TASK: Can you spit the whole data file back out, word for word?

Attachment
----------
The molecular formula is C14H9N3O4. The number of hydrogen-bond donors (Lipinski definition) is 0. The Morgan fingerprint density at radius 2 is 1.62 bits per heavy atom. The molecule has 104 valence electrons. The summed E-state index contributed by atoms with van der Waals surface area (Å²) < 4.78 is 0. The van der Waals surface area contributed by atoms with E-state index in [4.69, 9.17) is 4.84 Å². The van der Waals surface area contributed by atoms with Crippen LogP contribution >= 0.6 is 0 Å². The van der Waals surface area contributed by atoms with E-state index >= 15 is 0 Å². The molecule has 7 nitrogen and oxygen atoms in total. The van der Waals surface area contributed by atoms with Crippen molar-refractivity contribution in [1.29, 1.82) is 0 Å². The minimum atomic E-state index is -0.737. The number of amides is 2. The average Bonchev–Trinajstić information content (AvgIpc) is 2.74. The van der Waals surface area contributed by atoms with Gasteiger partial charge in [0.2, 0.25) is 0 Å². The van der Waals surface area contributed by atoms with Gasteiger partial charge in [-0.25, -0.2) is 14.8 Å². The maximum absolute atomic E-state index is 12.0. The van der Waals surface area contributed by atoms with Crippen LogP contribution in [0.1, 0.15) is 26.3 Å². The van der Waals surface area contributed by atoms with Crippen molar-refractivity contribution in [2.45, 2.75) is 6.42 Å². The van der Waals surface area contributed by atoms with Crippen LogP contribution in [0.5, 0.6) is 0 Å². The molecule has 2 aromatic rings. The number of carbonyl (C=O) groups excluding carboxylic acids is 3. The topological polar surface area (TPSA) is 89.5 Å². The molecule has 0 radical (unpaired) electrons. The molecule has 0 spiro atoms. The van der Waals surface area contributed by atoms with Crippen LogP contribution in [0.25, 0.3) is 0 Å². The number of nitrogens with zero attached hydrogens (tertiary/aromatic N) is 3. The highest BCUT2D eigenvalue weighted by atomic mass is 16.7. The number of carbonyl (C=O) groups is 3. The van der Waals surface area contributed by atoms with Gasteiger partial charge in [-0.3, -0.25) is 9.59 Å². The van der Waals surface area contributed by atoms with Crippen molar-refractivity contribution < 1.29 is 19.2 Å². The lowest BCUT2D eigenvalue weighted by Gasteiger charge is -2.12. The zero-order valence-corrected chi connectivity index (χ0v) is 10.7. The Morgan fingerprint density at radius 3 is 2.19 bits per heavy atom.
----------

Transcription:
The molecular formula is C14H9N3O4. The number of hydrogen-bond donors (Lipinski definition) is 0. The Morgan fingerprint density at radius 2 is 1.62 bits per heavy atom. The molecule has 104 valence electrons. The summed E-state index contributed by atoms with van der Waals surface area (Å²) < 4.78 is 0. The van der Waals surface area contributed by atoms with E-state index in [4.69, 9.17) is 4.84 Å². The van der Waals surface area contributed by atoms with Crippen LogP contribution >= 0.6 is 0 Å². The van der Waals surface area contributed by atoms with E-state index >= 15 is 0 Å². The molecule has 7 nitrogen and oxygen atoms in total. The van der Waals surface area contributed by atoms with Crippen molar-refractivity contribution in [1.29, 1.82) is 0 Å². The minimum atomic E-state index is -0.737. The number of amides is 2. The average Bonchev–Trinajstić information content (AvgIpc) is 2.74. The van der Waals surface area contributed by atoms with Gasteiger partial charge in [0.2, 0.25) is 0 Å². The van der Waals surface area contributed by atoms with Gasteiger partial charge in [-0.25, -0.2) is 14.8 Å². The maximum absolute atomic E-state index is 12.0. The van der Waals surface area contributed by atoms with Crippen LogP contribution in [0.1, 0.15) is 26.3 Å². The van der Waals surface area contributed by atoms with Crippen molar-refractivity contribution in [2.45, 2.75) is 6.42 Å². The van der Waals surface area contributed by atoms with Crippen LogP contribution in [0.5, 0.6) is 0 Å². The molecule has 2 aromatic rings. The number of carbonyl (C=O) groups excluding carboxylic acids is 3. The topological polar surface area (TPSA) is 89.5 Å². The molecule has 0 radical (unpaired) electrons. The molecule has 0 spiro atoms. The van der Waals surface area contributed by atoms with Crippen LogP contribution in [0.25, 0.3) is 0 Å². The number of nitrogens with zero attached hydrogens (tertiary/aromatic N) is 3. The highest BCUT2D eigenvalue weighted by atomic mass is 16.7. The number of carbonyl (C=O) groups is 3. The van der Waals surface area contributed by atoms with Gasteiger partial charge in [-0.3, -0.25) is 9.59 Å². The van der Waals surface area contributed by atoms with Crippen molar-refractivity contribution < 1.29 is 19.2 Å². The lowest BCUT2D eigenvalue weighted by Gasteiger charge is -2.12. The zero-order valence-corrected chi connectivity index (χ0v) is 10.7. The Morgan fingerprint density at radius 3 is 2.19 bits per heavy atom.